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Little more than 10 minutes walk away from South Kensington’s world famous Natural History, Science and V&A Museums is our property at 85 Lexham Gardens.

Numbers 77-105 were built between 1875 and 1879, and constitute some of the most accomplished work by Lexham Gardens’ most prolific builder: Samuel Juler Wyand, responsible for erecting over 100 properties in the area over the course of 22 years, starting in 1872.

These mid-Victorian townhouses are typified by their Classical/Italianite style, built in white brick and finished with decorative stucco facades. Each unit is comprised of five full storeys above a basement, deep Doric porches, and boasts balconies in front of the tall, slender first-floor windows. Wyand himself lived at no. 104 for 35 years – a testament to his fondness and confidence in his own designs.

In 1995, Lexham Gardens was designated a conservation area because of its significance as an area of special architectural and historical interest, significant as an area of speculative mid-Victorian development.

Further typical of the era is the nearby Lexham Gardens Square; Victorians were keen on incorporating open spaces and fresh air into their urban environments. The Lexham Gardens Square came under attack from developers’ plans to build a subterranean car park beneath it in the late 1980s.

Educator and social entrepreneur Sir Cyril Smith stepped in, buying the freehold to the garden square in 1989 so he could redesign and replant it with the help of designer Wilf Simms. When the garden reopened in 1991, it won first prize in the All London Garden Squares competition. It was awarded first prize three more times, and came second in 2009; today it is still plain to see why.

Image courtesy of Open Squares/Justina Burnett













Lexham Gardens’ historical significance is not solely architectural however; there are moments of political and cultural importance as well.

The West Indian cricketer – and, later, Britain’s first black peer – Learie Constantine lived at Lexham Gardens between 1949 and 1954, earning the street a coveted blue plaque. Born in 1901 in Trinidad, Constantine moved to London after earning a reputation as a sterling player during the West Indies cricket team’s tour of the UK in the 1920s.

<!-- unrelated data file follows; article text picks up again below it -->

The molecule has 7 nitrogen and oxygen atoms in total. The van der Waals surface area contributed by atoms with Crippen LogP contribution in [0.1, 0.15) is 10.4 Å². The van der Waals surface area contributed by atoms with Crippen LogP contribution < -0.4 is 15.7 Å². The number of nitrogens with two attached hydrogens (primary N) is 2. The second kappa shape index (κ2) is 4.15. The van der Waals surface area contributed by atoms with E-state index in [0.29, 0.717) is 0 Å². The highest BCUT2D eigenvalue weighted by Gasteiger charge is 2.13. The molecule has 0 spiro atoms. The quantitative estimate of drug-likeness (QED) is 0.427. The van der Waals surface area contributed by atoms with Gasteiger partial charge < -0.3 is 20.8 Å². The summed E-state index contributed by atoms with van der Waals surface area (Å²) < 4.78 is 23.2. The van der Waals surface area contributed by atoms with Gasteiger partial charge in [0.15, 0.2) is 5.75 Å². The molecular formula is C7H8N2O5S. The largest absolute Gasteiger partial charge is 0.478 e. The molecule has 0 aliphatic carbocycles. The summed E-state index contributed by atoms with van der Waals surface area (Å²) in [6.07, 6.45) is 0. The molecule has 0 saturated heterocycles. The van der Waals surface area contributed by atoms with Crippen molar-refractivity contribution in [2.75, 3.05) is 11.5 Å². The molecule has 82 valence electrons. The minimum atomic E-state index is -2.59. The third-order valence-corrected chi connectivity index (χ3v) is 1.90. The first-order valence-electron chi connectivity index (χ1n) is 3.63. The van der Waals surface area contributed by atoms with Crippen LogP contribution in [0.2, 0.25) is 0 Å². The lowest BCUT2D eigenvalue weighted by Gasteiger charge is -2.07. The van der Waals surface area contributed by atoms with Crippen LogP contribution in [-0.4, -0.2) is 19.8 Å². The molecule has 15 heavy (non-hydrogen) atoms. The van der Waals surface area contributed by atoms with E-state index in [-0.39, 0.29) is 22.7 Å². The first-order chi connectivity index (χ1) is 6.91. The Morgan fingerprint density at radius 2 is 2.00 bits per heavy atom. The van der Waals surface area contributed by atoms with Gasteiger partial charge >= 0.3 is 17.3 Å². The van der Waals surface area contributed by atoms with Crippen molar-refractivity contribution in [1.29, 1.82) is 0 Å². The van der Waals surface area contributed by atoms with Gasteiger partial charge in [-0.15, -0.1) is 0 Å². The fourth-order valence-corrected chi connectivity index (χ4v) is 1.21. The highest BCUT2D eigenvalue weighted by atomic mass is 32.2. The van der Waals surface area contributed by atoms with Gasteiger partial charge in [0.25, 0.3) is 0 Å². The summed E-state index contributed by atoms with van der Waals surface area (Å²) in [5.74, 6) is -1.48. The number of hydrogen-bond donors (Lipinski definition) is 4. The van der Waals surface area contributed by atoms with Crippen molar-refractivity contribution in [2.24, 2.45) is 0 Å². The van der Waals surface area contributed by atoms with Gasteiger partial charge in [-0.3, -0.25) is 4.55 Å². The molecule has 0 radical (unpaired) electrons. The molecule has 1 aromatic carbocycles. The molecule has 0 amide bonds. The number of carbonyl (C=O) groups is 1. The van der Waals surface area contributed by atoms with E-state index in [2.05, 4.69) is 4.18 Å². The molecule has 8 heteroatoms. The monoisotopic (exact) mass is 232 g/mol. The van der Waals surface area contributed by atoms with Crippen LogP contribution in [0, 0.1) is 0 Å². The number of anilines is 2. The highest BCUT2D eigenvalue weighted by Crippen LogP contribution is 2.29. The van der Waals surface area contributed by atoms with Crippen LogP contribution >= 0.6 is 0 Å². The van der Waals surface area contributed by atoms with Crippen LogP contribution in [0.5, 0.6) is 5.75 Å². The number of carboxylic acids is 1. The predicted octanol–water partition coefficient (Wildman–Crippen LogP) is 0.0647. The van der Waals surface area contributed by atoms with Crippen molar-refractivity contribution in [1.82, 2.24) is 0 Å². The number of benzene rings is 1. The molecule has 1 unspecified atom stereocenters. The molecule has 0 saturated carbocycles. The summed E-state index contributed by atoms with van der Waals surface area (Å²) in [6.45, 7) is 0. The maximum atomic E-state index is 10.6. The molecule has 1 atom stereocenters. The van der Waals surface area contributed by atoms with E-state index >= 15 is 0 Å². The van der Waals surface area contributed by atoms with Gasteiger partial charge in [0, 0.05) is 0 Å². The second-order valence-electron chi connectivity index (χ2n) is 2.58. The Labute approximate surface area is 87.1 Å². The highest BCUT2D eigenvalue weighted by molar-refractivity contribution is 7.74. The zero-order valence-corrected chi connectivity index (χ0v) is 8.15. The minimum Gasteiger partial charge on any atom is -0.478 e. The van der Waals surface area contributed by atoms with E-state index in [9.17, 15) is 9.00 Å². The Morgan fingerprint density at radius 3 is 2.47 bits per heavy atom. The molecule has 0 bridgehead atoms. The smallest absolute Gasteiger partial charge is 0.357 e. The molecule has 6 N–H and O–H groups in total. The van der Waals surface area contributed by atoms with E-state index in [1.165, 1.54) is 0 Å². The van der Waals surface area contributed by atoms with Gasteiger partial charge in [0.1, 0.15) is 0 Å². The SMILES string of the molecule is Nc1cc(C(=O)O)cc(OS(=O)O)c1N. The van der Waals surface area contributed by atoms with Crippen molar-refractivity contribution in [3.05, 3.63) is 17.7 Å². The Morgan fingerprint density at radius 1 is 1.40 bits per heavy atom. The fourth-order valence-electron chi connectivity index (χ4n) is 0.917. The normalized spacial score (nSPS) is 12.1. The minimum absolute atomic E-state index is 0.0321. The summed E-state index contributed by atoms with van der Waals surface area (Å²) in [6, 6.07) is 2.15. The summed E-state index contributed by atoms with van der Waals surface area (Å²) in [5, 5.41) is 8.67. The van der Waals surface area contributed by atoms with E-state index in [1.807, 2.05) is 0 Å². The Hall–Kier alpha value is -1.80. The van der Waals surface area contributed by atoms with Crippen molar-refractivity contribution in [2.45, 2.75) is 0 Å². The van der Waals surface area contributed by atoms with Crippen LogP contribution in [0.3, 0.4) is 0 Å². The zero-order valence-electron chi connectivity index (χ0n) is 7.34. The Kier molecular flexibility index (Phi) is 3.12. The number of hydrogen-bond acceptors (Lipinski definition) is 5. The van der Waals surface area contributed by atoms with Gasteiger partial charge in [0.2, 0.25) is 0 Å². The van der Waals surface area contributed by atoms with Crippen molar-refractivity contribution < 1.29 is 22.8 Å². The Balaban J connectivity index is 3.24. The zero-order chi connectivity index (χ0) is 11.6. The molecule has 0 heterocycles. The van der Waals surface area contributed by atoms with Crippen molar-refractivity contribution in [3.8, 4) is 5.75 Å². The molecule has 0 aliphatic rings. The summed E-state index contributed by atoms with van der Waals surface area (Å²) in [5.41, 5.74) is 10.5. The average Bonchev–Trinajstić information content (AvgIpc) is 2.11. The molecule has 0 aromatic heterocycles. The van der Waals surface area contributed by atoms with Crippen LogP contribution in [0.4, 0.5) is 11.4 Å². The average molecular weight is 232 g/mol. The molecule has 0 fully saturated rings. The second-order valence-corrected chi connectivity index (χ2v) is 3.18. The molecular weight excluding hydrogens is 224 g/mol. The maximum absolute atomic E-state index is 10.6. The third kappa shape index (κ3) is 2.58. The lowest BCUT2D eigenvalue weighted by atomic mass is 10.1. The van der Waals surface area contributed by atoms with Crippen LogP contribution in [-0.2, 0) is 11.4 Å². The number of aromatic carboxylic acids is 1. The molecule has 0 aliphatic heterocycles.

Learie Constantine: Britain’s first black peer







He secured a contract with a Lancashire League club, playing for Nelson to great acclaim between 1929 and 1938. During the Second World War he worked as a Welfare Officer for the Ministry of Labour and National Service, representing West Indians employed in London factories. In 1943, he was astonished to be turned away from the Imperial Hotel in Russell Square on the grounds of race, and the subsequent court case he won against the hotel was the first to challenge racial discrimination in England.

Constantine moved to 101 Lexham Gardens in 1949 and lived there until he qualified as a barrister in 1954. At that point, he returned to Trinidad where he helped found the People’s National Movement and entered government as the Minister of Communications. He returned to England in 1961 as Trinidad’s High Commissioner, and was knighted in 1962’s New Year’s Honours List to become Sir Learie Constantine – Britain’s first black peer. He remains widely regarded as influential in the passing of the landmark 1965 Race Relations Act.

Lexham Gardens found the limelight again in the 1979 BBC adaptation of John Le Carre’s Tinker Tailor Soldier Spy, used as the location to which George Smiley lures Toby Esterhase to interrogate and break him in the series’ sixth episode.

Image courtesy of Tinker Tailor Soldier Spy (BBC, 1979)

The relevant passage in Le Carre’s novel describes the safe house as a “two-room scalp hunters’ shakedown” on the periphery of a square that is “Victorian residential, at the centre, a caged garden, already dark.” The moody prose shrouds the area in an atmospheric pall that would be quite alien to anyone visiting the street today.

Lexham Gardens also became a magnet for musical superstars when American record producer Tony Visconti moved to no. 108 in the 1960s. A frequent collaborator with the legendary David Bowie, Visconti produced 13 of the singer’s albums (including his 2017 swansong: Blackstar) and even photographed the Thin White Duke hanging out at the Lexham Gardens property. Visconti also produced the bulk of T-Rex’s albums, and his Lexham Gardens flat served as the recording studio for the band’s demo.

A veritable nexus of historical and cultural significance, Lexham Gardens has a rich heritage that you too can be part of. Find out more about renting one of our highly desirable Lexham Garden properties here.